When did you learn to type? I can clearly remember “learning” to type during high school when I signed up for my first email address because the internet was all the rage back in the late 90s. Insert instant messaging and group chats during college and my fingers were flying over the keys. It was my desire to be able to type faster than my dad, who at the time, could process well over 90 wpm (that’s words per minute you youngin’s) and it was a superpower to me.
Because I want my children to be proper members of society, and who knows what type of typing they’ll have to do when they’re older (you know, they may just be able to think it and it appears) we’re practicing our typing skills during homeschool. This also takes me back to having Lil Miss see a typewriter at the Museum of Science and Industry last month, and marveling over the “click-clack” sound it made while her dad and I type letters to NASA astronauts. But I digress.
This is a curriculum review through iHN, but all thoughts and opinions are my own.
When she saw that typewriter, she said that she wanted to try again with learning to type properly, and I was all in as well. Today, we’re bringing you our thoughts on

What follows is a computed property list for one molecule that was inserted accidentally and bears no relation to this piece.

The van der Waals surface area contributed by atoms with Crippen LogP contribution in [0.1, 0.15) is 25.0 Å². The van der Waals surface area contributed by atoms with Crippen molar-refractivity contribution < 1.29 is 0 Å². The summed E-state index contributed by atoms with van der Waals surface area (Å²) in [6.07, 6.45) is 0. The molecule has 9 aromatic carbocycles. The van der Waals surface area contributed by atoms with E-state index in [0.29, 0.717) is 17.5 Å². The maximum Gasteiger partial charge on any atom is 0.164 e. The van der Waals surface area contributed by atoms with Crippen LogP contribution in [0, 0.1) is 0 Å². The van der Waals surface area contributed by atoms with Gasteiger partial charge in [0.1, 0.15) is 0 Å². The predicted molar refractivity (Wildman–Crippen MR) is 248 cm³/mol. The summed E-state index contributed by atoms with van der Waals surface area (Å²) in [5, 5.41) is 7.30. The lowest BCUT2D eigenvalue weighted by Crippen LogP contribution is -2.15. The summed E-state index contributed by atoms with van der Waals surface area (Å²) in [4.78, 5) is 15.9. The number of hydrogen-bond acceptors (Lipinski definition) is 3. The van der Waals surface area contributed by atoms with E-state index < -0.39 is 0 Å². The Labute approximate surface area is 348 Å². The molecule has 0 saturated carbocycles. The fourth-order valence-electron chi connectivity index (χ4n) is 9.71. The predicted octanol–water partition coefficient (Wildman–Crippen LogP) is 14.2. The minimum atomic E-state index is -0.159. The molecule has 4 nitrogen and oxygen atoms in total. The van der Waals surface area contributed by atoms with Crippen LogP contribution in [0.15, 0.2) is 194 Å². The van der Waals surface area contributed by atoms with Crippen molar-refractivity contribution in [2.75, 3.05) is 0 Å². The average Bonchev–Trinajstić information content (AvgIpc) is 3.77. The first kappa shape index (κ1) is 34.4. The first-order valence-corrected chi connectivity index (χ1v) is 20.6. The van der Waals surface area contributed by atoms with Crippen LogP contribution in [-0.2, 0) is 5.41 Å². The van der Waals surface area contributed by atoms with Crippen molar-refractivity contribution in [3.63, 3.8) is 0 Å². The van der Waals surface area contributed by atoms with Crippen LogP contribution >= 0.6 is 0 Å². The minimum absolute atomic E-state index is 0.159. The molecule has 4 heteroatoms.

Typesy – Just Another Online Typing Curriculum?
Not at all! This one seems to be more productive than others I have tried. And I’ve tried quite a few. The way that they insure that you are actually learning is through progressive movement. All of the courses stay locked while you work on perfecting the current course you are in. It also doesn’t hurt that Typesy offers 12 months AND a $50 refund if you aren’t pleased with your progress.
You are able to add students to your dashboard – I don’t list mine here because of privacy – and you can set their passwords and usernames.
I love that they keep track of ALL of the progress of the three amigos, and it lets me know who needs a bit more practice and who can build their accuracy through game play. I won’t tell you that Mr. Houseful and I challenged each other to a type off one day. It was fun. I did not win.
How It Works
The first level of Typesy deals with proper positioning above the keys and the way that you sit. Of
While I’m not expecting children who can type at speeds of 100 wpm at 10 years of age, I do want children who are more comfortable with the computer keyboard, and don’t always peck.